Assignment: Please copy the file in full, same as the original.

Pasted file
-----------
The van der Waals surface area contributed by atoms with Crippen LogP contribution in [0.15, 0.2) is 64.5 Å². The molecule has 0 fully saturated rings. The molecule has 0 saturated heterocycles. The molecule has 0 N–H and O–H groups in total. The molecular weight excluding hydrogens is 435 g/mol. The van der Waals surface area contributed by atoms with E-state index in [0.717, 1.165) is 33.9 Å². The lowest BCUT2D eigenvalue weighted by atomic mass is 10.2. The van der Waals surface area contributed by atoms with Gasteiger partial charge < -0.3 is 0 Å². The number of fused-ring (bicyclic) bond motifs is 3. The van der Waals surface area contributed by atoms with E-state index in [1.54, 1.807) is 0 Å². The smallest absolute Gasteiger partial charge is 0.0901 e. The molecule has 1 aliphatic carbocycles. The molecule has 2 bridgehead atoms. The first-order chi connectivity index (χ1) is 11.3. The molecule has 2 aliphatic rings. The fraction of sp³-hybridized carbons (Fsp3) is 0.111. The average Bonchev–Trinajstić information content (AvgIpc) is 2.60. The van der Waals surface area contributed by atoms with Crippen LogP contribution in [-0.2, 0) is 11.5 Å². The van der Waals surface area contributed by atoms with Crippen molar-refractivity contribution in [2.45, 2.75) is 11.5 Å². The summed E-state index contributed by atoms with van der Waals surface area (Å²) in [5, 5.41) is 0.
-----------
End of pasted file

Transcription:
The van der Waals surface area contributed by atoms with Crippen LogP contribution in [0.15, 0.2) is 64.5 Å². The molecule has 0 fully saturated rings. The molecule has 0 saturated heterocycles. The molecule has 0 N–H and O–H groups in total. The molecular weight excluding hydrogens is 435 g/mol. The van der Waals surface area contributed by atoms with E-state index in [0.717, 1.165) is 33.9 Å². The lowest BCUT2D eigenvalue weighted by atomic mass is 10.2. The van der Waals surface area contributed by atoms with Gasteiger partial charge < -0.3 is 0 Å². The number of fused-ring (bicyclic) bond motifs is 3. The van der Waals surface area contributed by atoms with E-state index in [1.54, 1.807) is 0 Å². The smallest absolute Gasteiger partial charge is 0.0901 e. The molecule has 1 aliphatic carbocycles. The molecule has 2 bridgehead atoms. The first-order chi connectivity index (χ1) is 11.3. The molecule has 2 aliphatic rings. The fraction of sp³-hybridized carbons (Fsp3) is 0.111. The average Bonchev–Trinajstić information content (AvgIpc) is 2.60. The van der Waals surface area contributed by atoms with Crippen LogP contribution in [-0.2, 0) is 11.5 Å². The van der Waals surface area contributed by atoms with Crippen molar-refractivity contribution in [2.45, 2.75) is 11.5 Å². The summed E-state index contributed by atoms with van der Waals surface area (Å²) in [5, 5.41) is 0.